Back in April we wrote about speculation that Twitter was in ‘advanced talks’ to acquire the popular desktop client TweetDeck for $50 million, based on information provided to the Wall Street Journal.
This followed a story in February that potential Twitter-competitor Ubermedia was attempting to acquire TweetDeck themselves for $25-30 million.
A post last night on TechCrunch cites a source that states that Twitter has acquired TweetDeck, and an announcement will be made in the coming days.
If accurate, what does this mean for Twitter, and perhaps more importantly for its current users, what does this mean for TweetDeck?
The deal, which is estimated between $40-50 million in cash and stock, is seen as a defensive move for Twitter, who were likely increasingly concerned over the dominance and control Ubermedia would have by adding the widely-used TweetDeck to their ever-expanding library of Twitter clients, which already includes
UberTwitter UberSocial, Twidroid and Echofon.
While this story isn’t 100 per cent confirmed, if true it will be interesting to see exactly what Twitter does with TweetDeck as there are a number of potential clashes within the software and the social space.
I feel like speculating. My gut tells me:
- TweetDeck will be renamed to something like ‘TwitterDeck’ or ‘Twitter For Desktop’
- They’ll completely re-skin it to fit more in line with the other official apps
- They’ll remove all the non-Twitter social media services completely, which includes Facebook, FourSquare and LinkedIn. Seems daft to believe they’ll continue to support competitors in their space
- TweetDeck For iPhone will be removed completely from the app store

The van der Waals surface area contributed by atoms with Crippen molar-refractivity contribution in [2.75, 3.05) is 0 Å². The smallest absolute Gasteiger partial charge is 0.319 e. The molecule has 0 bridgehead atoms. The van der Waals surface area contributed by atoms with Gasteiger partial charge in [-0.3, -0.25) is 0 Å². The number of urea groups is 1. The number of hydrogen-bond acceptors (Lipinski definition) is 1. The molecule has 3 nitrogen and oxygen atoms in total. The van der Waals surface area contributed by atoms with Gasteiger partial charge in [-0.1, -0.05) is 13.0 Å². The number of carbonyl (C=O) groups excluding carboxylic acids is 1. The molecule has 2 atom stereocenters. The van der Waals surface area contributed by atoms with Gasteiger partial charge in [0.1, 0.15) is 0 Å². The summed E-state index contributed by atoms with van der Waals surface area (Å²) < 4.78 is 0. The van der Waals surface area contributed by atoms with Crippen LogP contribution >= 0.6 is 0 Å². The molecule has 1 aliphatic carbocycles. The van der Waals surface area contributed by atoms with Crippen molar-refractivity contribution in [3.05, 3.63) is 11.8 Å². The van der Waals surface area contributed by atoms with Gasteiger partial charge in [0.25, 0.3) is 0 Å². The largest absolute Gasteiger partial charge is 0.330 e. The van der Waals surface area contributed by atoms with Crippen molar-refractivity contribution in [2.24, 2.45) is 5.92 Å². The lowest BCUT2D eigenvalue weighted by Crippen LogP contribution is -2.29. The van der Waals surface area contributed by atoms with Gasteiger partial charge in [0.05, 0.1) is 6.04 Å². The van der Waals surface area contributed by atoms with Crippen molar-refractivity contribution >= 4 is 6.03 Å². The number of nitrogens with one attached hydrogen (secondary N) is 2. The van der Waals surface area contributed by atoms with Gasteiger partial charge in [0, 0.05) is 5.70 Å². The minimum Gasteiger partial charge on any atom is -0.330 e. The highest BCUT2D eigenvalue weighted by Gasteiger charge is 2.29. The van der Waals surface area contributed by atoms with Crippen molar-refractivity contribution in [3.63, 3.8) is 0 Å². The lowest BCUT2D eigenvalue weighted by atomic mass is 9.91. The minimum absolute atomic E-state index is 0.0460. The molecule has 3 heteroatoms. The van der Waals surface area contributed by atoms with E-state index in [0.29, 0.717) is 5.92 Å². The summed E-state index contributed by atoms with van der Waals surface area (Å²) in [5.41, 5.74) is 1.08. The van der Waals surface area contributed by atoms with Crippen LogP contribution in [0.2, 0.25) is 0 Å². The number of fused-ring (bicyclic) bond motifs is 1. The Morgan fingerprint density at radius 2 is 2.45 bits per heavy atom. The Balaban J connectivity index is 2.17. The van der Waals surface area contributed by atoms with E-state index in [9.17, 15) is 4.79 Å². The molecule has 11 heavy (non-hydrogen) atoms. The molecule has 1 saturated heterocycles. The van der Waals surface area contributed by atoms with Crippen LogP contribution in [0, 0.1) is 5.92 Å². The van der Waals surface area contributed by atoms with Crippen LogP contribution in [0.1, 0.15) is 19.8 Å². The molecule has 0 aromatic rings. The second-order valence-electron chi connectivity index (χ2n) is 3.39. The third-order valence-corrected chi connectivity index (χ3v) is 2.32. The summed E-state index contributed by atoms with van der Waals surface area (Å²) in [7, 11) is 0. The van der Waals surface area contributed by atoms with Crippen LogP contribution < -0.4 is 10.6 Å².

- TweetDeck founder Iain Dodsworth will be given a prominent developer role at Twitter (but likely gone within 6-12 months to pursue something else)
In other words, in a couple of months TweetDeck might look a bit like this:
Well, metaphysically at least. Now, I know what you’re thinking: why would Twitter pay $40-50m for something only to strip it and effectively close it down? What about all TweetDeck’s users? Where would they go if this happened?
Here’s the thing: Twitter doesn’t really care about owning TweetDeck. They only care about Ubermedia not owning it. And users are a zero sum game. Even if they completely ruin it, TweetDeck users are not going to stop using Twitter completely. They’re not that loyal.
They’ll still want to be able to send and receive tweets. And to do this they have to go somewhere, and chances are if Twitter releases a decent desktop alternative (although I’m not totally convinced that Twitter really cares about that) that’s exactly where they’ll go. The odds of them all moving over to Ubermedia products – or, indeed, any one product – are pretty slim. A tiny minority might do a Facebook and quit in a huff, but the majority will simply adapt. Like they always do.
In the bigger picture this has serious ramifications for smaller Twitter client developers, including Seesmic and HootSuite, who will now be competing on two fronts – the aggressive and competitive Ubermedia clients, and the larger and official Twitter apps. And what of new kid on the block TweetBot?
I have faith that HootSuite will continue to innovate and thrive, but there have to be some casualties in this war. And really from now on any Twitter start-up has got to be batting it out of the park right from version one. If I was a developer that wasn’t being taken under Twitter’s wing, or hadn’t received a call from Ubermedia, I’d be pretty uncomfortable right now. This isn’t the time to be playing it safe. Swing away, boys. Swing away.
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